Behind every spoonful of honey is a story — a culmination of miles logged and flowers tapped for pollen. A single teaspoon is the life’s work of a dozen bees, and serves as a reminder of the interconnectivity between plants and the little insects who pollinate them.
To showcase the special nature of these relationships, the Butterfly Pavilion and a Colorado-based honey producer recently teamed up to create a batch of 200 twelve-ounce bottles of limited-edition, raw, unfiltered honey. The proceeds will be donated to the Pavilion's PACE program, which teaches the importance of pollinators and promotes habitat and species conservation. The Butterfly Pavilion is the first stand-alone, nonprofit invertebrate zoo accredited by the Association of Zoos and Aquariums. The Greeley-based honey producer, Local Hive, has been around for 96 years.
“This is a really special honey because it comes from Butterfly Pavilion’s hives here in the Denver area,” says Mario Padilla, the facility's director of animal collections and head beekeeper. The hives are located at farms, parks, hotels and businesses around the city such as Arvada Family Farm, Mountair Park (in Lakewood) and the Westminster Marriott. But even hobbyists can sign up to host a hive. You can also rent a hive from the Butterfly Pavilion, which includes hive maintenance, bees, equipment and twenty bottles of honey. (Contact Padilla at firstname.lastname@example.org for details.)
The Butterfly Pavilion is the kind of organization Local Hive likes to work with. “Local Hive is passionate about supporting local honey and local beekeepers, and the partnership with Butterfly Pavilion and the PACE initiative is one really impactful way we’re able to give back,” says Tony Landretti, Local Hive’s CEO.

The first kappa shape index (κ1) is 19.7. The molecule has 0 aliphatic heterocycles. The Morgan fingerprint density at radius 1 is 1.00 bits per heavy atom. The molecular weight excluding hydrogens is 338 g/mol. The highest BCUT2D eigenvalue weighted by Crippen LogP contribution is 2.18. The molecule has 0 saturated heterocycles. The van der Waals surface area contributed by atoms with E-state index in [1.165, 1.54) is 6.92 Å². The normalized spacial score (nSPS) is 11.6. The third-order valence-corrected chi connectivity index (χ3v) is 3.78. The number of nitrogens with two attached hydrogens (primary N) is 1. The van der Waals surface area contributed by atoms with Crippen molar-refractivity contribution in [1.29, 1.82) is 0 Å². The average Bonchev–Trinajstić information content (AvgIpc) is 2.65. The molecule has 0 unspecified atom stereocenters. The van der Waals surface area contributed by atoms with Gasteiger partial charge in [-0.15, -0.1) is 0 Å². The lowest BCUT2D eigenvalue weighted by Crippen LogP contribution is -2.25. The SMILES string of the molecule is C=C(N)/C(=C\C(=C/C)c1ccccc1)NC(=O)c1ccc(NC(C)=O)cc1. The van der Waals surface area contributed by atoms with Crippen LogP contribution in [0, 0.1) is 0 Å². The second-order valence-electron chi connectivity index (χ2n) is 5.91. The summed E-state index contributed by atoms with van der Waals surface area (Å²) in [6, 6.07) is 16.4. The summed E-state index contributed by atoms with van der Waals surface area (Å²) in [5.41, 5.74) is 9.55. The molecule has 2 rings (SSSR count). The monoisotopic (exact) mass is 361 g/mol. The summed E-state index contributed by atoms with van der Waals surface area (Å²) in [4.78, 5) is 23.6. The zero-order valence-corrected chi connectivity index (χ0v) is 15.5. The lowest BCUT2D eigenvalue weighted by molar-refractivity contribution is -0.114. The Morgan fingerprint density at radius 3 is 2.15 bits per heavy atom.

Those thirty Butterfly Pavilion hives support about 1.5 million bees, and the 287 pounds of harvested honey were created with the pollen from approximately 574 million flowers. That figure is according to the National Honey Board, an industry-funded agriculture promotion group, which has found that it takes 2 million flowers to produce a single pound of honey.
This habitat of flowers and the ecosystems that sustain them create the unique flavors, textures and colors of local honey. But even more important, those ecosystems help bees thrive, and bees help plants reproduce and bear fruit. According to the U.S. Department of Agriculture, “Pollinators, most often honey bees, are responsible for one in every three bites of food we take.”
This message is central to the Butterfly Pavilion’s PACE program. The initiative aims to increase awareness of the importance of all pollinators — not just bees — and supports habitat-restoration projects aimed at species restoration, such as the Urban Prairies Project and Pollinator Districts. It also educates individuals on the benefits of habitat gardening and encourages residents to participate in the Colorado Butterfly Monitoring Network and Colorado Pollinator Network.
Invertebrates are like “the hidden heroes of the animal kingdom,” notes the Butterfly Pavilion website, adding that people “stand on the backs of these tiny giants.”
It can be easy to forget that creatures so small can make such a big difference, but one spoonful of honey can be a reminder. A lot of work and many life forms contributed to that bite.
Retailers selling the special-batch honey can be found at localhivehoney.com.
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